November 16, 2011

Seeing as Jesus Sees

Matthew 9:35-38

When he saw the crowds, he had compassion on them, because they were harassed and helpless …
Matthew 9:36


Both of us grew up on the western coast of the United States. Alongside a thriving dairy industry were many seasonal berry crops to be harvested. Every summer truckloads of seasonal workers came north to work on the harvest. It was a way of life so familiar that we barely acknowledged the tough living conditions in some of the camps. We saw it on the surface but just drove by. We picked strawberries in rows right next to seasonal workers. But we did not really see with Jesus’ eyes how difficult their lives were.

Yet Jesus took it all in. He knew their heartaches, anxieties and frustration. The poor conditions in some of the camps broke his heart.

A church planter we know prayed that Jesus would help him really see the people of his community where he was called to plant a church. As he spent the day “prayerwalking,” Jesus opened the eyes of his heart. He spent the day walking and weeping at the brokenness he saw. That day he was forever bonded in love with the people of that neighborhood.

Yes, Jesus sees “the crowds,” but also knows each of his sheep by name as he calls them into his love and grace. If we ask, Jesus will open our eyes to see people around us as he sees them. Be ready to have your heart broken. Things will never look the same.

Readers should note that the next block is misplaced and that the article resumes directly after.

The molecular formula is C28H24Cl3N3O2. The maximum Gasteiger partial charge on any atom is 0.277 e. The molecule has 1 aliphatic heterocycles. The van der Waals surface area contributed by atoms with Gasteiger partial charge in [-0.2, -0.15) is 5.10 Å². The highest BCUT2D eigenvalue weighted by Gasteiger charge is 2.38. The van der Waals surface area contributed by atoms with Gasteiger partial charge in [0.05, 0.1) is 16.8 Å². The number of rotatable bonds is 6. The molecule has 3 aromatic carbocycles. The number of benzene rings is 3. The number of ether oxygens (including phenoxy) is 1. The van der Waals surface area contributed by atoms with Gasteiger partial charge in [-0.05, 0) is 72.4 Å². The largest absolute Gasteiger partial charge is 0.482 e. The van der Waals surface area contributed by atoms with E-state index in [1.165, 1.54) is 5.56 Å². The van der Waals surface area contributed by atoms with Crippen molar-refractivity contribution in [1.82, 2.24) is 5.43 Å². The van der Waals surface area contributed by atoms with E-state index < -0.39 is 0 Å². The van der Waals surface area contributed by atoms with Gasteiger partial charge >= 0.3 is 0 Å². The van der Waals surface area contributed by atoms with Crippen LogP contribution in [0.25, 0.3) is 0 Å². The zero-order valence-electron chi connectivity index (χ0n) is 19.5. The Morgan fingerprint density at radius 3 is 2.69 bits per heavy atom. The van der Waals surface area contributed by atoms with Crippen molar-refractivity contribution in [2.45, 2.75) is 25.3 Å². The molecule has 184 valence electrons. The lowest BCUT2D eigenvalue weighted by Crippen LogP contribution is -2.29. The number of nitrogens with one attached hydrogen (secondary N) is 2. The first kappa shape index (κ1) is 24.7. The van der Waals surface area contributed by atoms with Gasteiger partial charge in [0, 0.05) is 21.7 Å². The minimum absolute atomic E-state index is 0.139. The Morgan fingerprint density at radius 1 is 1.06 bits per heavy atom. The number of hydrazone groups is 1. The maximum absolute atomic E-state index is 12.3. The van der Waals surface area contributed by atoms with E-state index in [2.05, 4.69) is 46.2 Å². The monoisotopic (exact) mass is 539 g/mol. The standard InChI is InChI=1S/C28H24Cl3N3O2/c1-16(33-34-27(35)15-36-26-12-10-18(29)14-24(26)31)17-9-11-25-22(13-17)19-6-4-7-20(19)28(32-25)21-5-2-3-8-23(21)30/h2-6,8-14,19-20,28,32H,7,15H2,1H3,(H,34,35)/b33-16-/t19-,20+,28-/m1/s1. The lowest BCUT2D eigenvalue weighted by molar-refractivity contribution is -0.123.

Lord, help us to see with our hearts the people around us who are suffering or facing injustice. Give us the love and courage to become their advocates and friends. Amen.

About the author — Allen & Lynn Likkel

Revs. Allen and Lynn Likkel have worked in communities across North America for many years—planting churches, nurturing them along, and developing new church leaders. A minister in the Christian Reformed Church, Allen served with Christian Reformed Home Missions for nearly 40 years, and Lynn, also ordained as a minister of the Word, has served to build leaders and new congregations. In November 2010, Allen entered retirement, and the Likkels moved to Washington, their native state. They have four adult children.

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